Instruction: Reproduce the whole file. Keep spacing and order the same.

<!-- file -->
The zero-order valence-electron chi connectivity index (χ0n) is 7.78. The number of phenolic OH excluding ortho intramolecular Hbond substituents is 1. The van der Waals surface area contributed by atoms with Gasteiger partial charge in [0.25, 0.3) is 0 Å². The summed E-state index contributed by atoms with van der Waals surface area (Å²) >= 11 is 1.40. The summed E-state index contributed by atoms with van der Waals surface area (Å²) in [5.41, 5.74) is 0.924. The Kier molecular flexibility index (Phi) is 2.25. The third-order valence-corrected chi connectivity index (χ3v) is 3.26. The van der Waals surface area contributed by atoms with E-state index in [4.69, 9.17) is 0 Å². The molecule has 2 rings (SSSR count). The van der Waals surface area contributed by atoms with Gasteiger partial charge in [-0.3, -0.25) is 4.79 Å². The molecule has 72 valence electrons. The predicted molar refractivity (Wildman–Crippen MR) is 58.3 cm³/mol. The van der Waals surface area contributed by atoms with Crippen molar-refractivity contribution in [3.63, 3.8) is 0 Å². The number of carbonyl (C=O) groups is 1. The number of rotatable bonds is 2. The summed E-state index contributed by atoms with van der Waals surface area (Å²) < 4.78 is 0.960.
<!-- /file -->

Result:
The zero-order valence-electron chi connectivity index (χ0n) is 7.78. The number of phenolic OH excluding ortho intramolecular Hbond substituents is 1. The van der Waals surface area contributed by atoms with Gasteiger partial charge in [0.25, 0.3) is 0 Å². The summed E-state index contributed by atoms with van der Waals surface area (Å²) >= 11 is 1.40. The summed E-state index contributed by atoms with van der Waals surface area (Å²) in [5.41, 5.74) is 0.924. The Kier molecular flexibility index (Phi) is 2.25. The third-order valence-corrected chi connectivity index (χ3v) is 3.26. The van der Waals surface area contributed by atoms with E-state index in [4.69, 9.17) is 0 Å². The molecule has 2 rings (SSSR count). The van der Waals surface area contributed by atoms with Gasteiger partial charge in [-0.3, -0.25) is 4.79 Å². The molecule has 72 valence electrons. The predicted molar refractivity (Wildman–Crippen MR) is 58.3 cm³/mol. The van der Waals surface area contributed by atoms with Crippen molar-refractivity contribution in [3.63, 3.8) is 0 Å². The number of carbonyl (C=O) groups is 1. The number of rotatable bonds is 2. The summed E-state index contributed by atoms with van der Waals surface area (Å²) < 4.78 is 0.960.